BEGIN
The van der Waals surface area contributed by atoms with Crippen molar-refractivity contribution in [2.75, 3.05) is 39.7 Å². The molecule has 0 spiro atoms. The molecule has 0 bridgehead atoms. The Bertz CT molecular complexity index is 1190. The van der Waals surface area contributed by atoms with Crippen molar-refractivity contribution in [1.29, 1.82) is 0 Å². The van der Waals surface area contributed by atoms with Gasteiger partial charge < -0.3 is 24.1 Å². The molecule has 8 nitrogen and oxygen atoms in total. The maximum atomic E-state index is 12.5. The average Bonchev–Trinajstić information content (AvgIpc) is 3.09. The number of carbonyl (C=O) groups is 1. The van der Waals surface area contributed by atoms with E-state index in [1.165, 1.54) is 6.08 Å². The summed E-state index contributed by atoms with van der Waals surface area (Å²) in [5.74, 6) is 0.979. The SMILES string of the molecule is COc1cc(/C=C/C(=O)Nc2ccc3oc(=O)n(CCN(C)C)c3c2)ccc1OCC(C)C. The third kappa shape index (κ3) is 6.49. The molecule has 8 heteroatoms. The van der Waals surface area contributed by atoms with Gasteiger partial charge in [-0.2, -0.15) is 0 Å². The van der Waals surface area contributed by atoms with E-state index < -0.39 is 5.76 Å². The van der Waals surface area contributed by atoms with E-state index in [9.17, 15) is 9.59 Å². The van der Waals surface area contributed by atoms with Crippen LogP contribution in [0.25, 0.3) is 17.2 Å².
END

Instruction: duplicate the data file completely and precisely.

The van der Waals surface area contributed by atoms with Crippen molar-refractivity contribution in [2.75, 3.05) is 39.7 Å². The molecule has 0 spiro atoms. The molecule has 0 bridgehead atoms. The Bertz CT molecular complexity index is 1190. The van der Waals surface area contributed by atoms with Crippen molar-refractivity contribution in [1.29, 1.82) is 0 Å². The van der Waals surface area contributed by atoms with Gasteiger partial charge < -0.3 is 24.1 Å². The molecule has 8 nitrogen and oxygen atoms in total. The maximum atomic E-state index is 12.5. The average Bonchev–Trinajstić information content (AvgIpc) is 3.09. The number of carbonyl (C=O) groups is 1. The van der Waals surface area contributed by atoms with E-state index in [1.165, 1.54) is 6.08 Å². The summed E-state index contributed by atoms with van der Waals surface area (Å²) in [5.74, 6) is 0.979. The SMILES string of the molecule is COc1cc(/C=C/C(=O)Nc2ccc3oc(=O)n(CCN(C)C)c3c2)ccc1OCC(C)C. The third kappa shape index (κ3) is 6.49. The molecule has 8 heteroatoms. The van der Waals surface area contributed by atoms with Gasteiger partial charge in [-0.2, -0.15) is 0 Å². The van der Waals surface area contributed by atoms with E-state index < -0.39 is 5.76 Å². The van der Waals surface area contributed by atoms with E-state index in [9.17, 15) is 9.59 Å². The van der Waals surface area contributed by atoms with Crippen LogP contribution in [0.25, 0.3) is 17.2 Å².